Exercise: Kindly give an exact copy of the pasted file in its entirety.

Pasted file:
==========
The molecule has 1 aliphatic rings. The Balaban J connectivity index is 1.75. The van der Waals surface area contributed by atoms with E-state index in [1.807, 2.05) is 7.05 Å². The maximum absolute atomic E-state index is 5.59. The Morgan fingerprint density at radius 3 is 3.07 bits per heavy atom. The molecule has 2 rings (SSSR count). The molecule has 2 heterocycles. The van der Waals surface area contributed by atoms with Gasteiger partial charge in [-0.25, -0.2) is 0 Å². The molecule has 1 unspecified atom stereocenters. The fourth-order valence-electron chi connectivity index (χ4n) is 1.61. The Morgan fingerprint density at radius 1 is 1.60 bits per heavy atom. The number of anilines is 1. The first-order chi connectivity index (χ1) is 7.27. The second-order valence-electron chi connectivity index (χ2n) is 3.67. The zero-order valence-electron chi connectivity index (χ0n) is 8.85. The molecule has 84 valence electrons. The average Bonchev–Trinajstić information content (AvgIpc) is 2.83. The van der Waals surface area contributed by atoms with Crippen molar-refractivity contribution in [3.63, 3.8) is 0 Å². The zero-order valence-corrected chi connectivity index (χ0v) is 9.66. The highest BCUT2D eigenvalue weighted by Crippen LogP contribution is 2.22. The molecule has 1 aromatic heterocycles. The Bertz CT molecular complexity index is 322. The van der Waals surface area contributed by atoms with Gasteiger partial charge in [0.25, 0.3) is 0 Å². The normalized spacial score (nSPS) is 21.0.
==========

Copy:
The molecule has 1 aliphatic rings. The Balaban J connectivity index is 1.75. The van der Waals surface area contributed by atoms with E-state index in [1.807, 2.05) is 7.05 Å². The maximum absolute atomic E-state index is 5.59. The Morgan fingerprint density at radius 3 is 3.07 bits per heavy atom. The molecule has 2 rings (SSSR count). The molecule has 2 heterocycles. The van der Waals surface area contributed by atoms with Gasteiger partial charge in [-0.25, -0.2) is 0 Å². The molecule has 1 unspecified atom stereocenters. The fourth-order valence-electron chi connectivity index (χ4n) is 1.61. The Morgan fingerprint density at radius 1 is 1.60 bits per heavy atom. The number of anilines is 1. The first-order chi connectivity index (χ1) is 7.27. The second-order valence-electron chi connectivity index (χ2n) is 3.67. The zero-order valence-electron chi connectivity index (χ0n) is 8.85. The molecule has 84 valence electrons. The average Bonchev–Trinajstić information content (AvgIpc) is 2.83. The van der Waals surface area contributed by atoms with Crippen molar-refractivity contribution in [3.63, 3.8) is 0 Å². The zero-order valence-corrected chi connectivity index (χ0v) is 9.66. The highest BCUT2D eigenvalue weighted by Crippen LogP contribution is 2.22. The molecule has 1 aromatic heterocycles. The Bertz CT molecular complexity index is 322. The van der Waals surface area contributed by atoms with Gasteiger partial charge in [0.25, 0.3) is 0 Å². The normalized spacial score (nSPS) is 21.0.